Dimension Reduction, Non-Gaussian Component Analysis, and Data Integration
Benjamin Risk, Ph.D.
Independent component analysis (ICA) is popular in many applications, particularly in neuroimaging where it is used to estimate resting-state networks and MRI artifacts. In this talk, we will first discuss a related method, called non-Gaussian component analysis, and secondly introduce a novel extension to integrate multiple datasets. In the analysis of an imaging modality, principal component analysis is typically used for dimension reduction prior to ICA, which could remove important information. We develop linear non-Gaussian component analysis in which dimension reduction and latent variable estimation are achieved simultaneously. In the second part of this talk, we introduce a method for extracting information shared by multiple datasets (e.g., imaging modalities) collected on the same subjects. Classical approaches to data integration utilize transformations that maximize covariance or correlation. We introduce joint and individual non-Gaussian component analysis (JIN). We focus on information shared in subject score subspaces estimated by maximizing non-Gaussianity, and we also examine information unique to each data set. We apply our methods to data from the Human Connectome Project.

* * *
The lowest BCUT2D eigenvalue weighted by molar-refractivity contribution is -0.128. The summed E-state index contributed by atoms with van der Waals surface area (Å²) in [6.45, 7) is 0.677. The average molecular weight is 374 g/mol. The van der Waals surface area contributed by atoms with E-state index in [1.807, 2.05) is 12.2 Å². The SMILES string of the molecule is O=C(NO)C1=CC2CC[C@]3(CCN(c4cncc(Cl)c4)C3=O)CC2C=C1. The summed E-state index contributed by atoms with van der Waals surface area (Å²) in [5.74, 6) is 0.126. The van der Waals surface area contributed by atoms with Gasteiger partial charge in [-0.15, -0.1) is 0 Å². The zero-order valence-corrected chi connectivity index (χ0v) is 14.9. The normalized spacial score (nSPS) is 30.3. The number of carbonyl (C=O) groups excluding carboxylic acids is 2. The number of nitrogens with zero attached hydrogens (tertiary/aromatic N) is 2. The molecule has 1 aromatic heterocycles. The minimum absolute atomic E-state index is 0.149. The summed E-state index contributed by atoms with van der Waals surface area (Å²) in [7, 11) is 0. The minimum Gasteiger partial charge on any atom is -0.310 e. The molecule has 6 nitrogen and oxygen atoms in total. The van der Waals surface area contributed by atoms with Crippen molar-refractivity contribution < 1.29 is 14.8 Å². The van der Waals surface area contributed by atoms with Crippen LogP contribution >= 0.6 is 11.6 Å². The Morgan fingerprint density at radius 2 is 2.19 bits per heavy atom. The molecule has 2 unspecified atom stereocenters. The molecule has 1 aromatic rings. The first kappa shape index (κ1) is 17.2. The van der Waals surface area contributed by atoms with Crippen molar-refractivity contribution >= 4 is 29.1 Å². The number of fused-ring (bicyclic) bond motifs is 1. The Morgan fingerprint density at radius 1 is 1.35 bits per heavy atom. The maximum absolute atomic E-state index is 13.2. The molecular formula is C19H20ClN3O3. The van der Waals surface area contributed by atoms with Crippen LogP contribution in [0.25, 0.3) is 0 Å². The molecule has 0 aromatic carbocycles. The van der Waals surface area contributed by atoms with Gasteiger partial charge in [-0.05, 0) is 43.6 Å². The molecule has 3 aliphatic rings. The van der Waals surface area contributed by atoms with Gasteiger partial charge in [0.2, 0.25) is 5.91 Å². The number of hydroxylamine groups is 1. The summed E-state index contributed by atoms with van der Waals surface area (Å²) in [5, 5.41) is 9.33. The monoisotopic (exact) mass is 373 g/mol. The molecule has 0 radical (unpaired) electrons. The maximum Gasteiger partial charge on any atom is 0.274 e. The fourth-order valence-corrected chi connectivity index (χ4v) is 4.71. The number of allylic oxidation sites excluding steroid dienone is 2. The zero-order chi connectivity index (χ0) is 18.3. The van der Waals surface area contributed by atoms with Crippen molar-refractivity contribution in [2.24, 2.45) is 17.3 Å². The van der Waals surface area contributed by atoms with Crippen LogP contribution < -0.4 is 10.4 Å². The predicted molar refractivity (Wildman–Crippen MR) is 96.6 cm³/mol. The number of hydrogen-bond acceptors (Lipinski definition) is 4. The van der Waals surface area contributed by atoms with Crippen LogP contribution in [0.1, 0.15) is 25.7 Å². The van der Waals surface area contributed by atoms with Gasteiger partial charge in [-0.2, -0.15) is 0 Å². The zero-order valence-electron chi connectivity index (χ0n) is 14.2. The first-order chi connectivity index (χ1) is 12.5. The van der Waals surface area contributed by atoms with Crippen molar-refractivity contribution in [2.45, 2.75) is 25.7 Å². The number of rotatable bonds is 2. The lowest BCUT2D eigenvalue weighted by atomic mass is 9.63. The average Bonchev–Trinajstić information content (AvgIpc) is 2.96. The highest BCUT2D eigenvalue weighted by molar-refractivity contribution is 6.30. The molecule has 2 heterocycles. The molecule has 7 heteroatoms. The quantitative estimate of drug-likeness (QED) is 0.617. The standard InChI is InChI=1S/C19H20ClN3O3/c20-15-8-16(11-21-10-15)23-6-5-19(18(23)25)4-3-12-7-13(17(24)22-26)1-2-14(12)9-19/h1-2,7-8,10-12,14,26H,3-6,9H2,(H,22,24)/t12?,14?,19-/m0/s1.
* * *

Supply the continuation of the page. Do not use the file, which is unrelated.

Thursday, November 29, 2018
3:30 p.m. - 4:45 p.m.
Helen Wood Hall, Room 1W-501
Registration for Exponential Family Functional Data
Jeff Goldsmith, Ph.D.
We introduce a novel method for separating amplitude and phase variability in exponential family functional data. Our method alternates between two steps: the first uses generalized functional principal components analysis (GFPCA) to calculate template functions, and the second estimates smooth warping functions that map observed curves to templates. Existing approaches to registration have primarily focused on continuous functional observations, and the few approaches for discrete functional data require a pre-smoothing step; these methods are frequently computationally intensive. In contrast, we focus on the likelihood of the observed data and avoid the need for preprocessing, and we implement both steps of our algorithm in a computationally efficient way. Our motivation comes from the Baltimore Longitudinal Study on Aging, in which accelerometer data provides valuable insights into the timing of sedentary behavior. We analyze binary functional data with observations each minute over 24 hours for 592 participants, where values represent activity and inactivity. Diurnal patterns of activity are obscured due to misalignment in the original data but are clear after curves are aligned. Simulations designed to mimic the application outperform competing approaches in terms of estimation accuracy and computational efficiency. Code for our method and simulations is publicly available.
Thursday, November 15, 2018
A Bayesian Nonparametric Approach for Causal Inference with Semi-Competing Risks
Mike Daniels, Sc.D.
University of Florida